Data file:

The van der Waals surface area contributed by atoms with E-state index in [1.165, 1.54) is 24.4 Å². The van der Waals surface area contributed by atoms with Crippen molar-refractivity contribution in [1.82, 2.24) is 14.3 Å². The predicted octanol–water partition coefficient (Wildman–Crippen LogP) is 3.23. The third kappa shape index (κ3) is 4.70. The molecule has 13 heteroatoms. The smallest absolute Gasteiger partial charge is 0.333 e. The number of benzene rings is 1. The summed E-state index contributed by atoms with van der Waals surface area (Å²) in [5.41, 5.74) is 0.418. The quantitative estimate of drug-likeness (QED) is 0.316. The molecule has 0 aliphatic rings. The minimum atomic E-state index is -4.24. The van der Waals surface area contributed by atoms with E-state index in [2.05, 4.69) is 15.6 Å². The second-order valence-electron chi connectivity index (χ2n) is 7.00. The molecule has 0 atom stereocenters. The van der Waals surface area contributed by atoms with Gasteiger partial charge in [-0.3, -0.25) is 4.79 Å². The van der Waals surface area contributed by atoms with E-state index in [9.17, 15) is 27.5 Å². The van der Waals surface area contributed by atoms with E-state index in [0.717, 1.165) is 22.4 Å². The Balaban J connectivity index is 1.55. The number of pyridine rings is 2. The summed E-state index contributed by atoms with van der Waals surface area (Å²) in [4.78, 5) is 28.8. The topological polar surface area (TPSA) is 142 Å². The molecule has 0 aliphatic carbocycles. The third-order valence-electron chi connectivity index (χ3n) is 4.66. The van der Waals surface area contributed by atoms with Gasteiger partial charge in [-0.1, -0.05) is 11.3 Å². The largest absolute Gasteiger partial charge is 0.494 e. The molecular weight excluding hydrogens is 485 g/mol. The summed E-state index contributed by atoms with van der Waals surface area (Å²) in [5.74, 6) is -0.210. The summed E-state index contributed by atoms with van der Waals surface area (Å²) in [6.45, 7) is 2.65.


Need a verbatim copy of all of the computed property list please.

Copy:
The van der Waals surface area contributed by atoms with E-state index in [1.165, 1.54) is 24.4 Å². The van der Waals surface area contributed by atoms with Crippen molar-refractivity contribution in [1.82, 2.24) is 14.3 Å². The predicted octanol–water partition coefficient (Wildman–Crippen LogP) is 3.23. The third kappa shape index (κ3) is 4.70. The molecule has 13 heteroatoms. The smallest absolute Gasteiger partial charge is 0.333 e. The number of benzene rings is 1. The summed E-state index contributed by atoms with van der Waals surface area (Å²) in [5.41, 5.74) is 0.418. The quantitative estimate of drug-likeness (QED) is 0.316. The molecule has 0 aliphatic rings. The minimum atomic E-state index is -4.24. The van der Waals surface area contributed by atoms with E-state index in [2.05, 4.69) is 15.6 Å². The second-order valence-electron chi connectivity index (χ2n) is 7.00. The molecule has 0 atom stereocenters. The van der Waals surface area contributed by atoms with Gasteiger partial charge in [-0.3, -0.25) is 4.79 Å². The van der Waals surface area contributed by atoms with E-state index in [9.17, 15) is 27.5 Å². The van der Waals surface area contributed by atoms with E-state index in [0.717, 1.165) is 22.4 Å². The Balaban J connectivity index is 1.55. The number of pyridine rings is 2. The summed E-state index contributed by atoms with van der Waals surface area (Å²) in [4.78, 5) is 28.8. The topological polar surface area (TPSA) is 142 Å². The molecule has 0 aliphatic carbocycles. The third-order valence-electron chi connectivity index (χ3n) is 4.66. The van der Waals surface area contributed by atoms with Gasteiger partial charge in [-0.1, -0.05) is 11.3 Å². The largest absolute Gasteiger partial charge is 0.494 e. The molecular weight excluding hydrogens is 485 g/mol. The summed E-state index contributed by atoms with van der Waals surface area (Å²) in [5.74, 6) is -0.210. The summed E-state index contributed by atoms with van der Waals surface area (Å²) in [6.45, 7) is 2.65.